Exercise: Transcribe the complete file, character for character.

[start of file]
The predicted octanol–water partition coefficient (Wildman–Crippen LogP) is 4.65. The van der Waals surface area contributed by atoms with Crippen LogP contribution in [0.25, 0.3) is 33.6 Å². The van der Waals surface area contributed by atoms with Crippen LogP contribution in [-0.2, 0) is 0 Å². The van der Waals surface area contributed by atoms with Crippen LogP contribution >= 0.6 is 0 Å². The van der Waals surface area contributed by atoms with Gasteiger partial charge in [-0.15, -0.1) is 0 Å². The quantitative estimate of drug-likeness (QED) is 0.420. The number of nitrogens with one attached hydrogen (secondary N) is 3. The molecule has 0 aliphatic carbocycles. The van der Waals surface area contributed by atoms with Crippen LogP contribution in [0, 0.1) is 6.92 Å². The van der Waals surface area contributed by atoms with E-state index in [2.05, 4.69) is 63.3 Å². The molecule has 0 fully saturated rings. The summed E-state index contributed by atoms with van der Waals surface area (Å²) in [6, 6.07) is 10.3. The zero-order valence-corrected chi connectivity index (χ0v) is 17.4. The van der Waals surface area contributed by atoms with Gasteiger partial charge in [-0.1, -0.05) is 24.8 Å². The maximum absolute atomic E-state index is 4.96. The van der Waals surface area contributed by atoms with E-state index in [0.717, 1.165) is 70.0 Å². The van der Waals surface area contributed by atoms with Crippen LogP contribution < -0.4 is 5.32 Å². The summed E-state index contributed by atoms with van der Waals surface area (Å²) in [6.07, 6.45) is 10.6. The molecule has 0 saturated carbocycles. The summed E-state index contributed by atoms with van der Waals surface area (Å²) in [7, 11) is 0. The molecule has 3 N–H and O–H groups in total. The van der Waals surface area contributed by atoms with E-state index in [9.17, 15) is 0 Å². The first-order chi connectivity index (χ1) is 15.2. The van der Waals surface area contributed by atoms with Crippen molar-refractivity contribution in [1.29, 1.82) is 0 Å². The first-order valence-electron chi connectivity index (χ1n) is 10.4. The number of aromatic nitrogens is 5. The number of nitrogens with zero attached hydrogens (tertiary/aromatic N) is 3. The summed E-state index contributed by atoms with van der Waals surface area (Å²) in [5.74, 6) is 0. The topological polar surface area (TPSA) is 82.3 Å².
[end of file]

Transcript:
The predicted octanol–water partition coefficient (Wildman–Crippen LogP) is 4.65. The van der Waals surface area contributed by atoms with Crippen LogP contribution in [0.25, 0.3) is 33.6 Å². The van der Waals surface area contributed by atoms with Crippen LogP contribution in [-0.2, 0) is 0 Å². The van der Waals surface area contributed by atoms with Crippen LogP contribution >= 0.6 is 0 Å². The van der Waals surface area contributed by atoms with Gasteiger partial charge in [-0.15, -0.1) is 0 Å². The quantitative estimate of drug-likeness (QED) is 0.420. The number of nitrogens with one attached hydrogen (secondary N) is 3. The molecule has 0 aliphatic carbocycles. The van der Waals surface area contributed by atoms with Crippen LogP contribution in [0, 0.1) is 6.92 Å². The van der Waals surface area contributed by atoms with E-state index in [2.05, 4.69) is 63.3 Å². The molecule has 0 fully saturated rings. The summed E-state index contributed by atoms with van der Waals surface area (Å²) in [6, 6.07) is 10.3. The zero-order valence-corrected chi connectivity index (χ0v) is 17.4. The van der Waals surface area contributed by atoms with Gasteiger partial charge in [-0.1, -0.05) is 24.8 Å². The maximum absolute atomic E-state index is 4.96. The van der Waals surface area contributed by atoms with E-state index in [0.717, 1.165) is 70.0 Å². The van der Waals surface area contributed by atoms with Crippen LogP contribution < -0.4 is 5.32 Å². The summed E-state index contributed by atoms with van der Waals surface area (Å²) in [6.07, 6.45) is 10.6. The molecule has 0 saturated carbocycles. The summed E-state index contributed by atoms with van der Waals surface area (Å²) in [7, 11) is 0. The molecule has 3 N–H and O–H groups in total. The van der Waals surface area contributed by atoms with E-state index in [9.17, 15) is 0 Å². The first-order chi connectivity index (χ1) is 15.2. The van der Waals surface area contributed by atoms with Crippen molar-refractivity contribution in [1.29, 1.82) is 0 Å². The first-order valence-electron chi connectivity index (χ1n) is 10.4. The number of aromatic nitrogens is 5. The number of nitrogens with zero attached hydrogens (tertiary/aromatic N) is 3. The summed E-state index contributed by atoms with van der Waals surface area (Å²) in [5.74, 6) is 0. The topological polar surface area (TPSA) is 82.3 Å².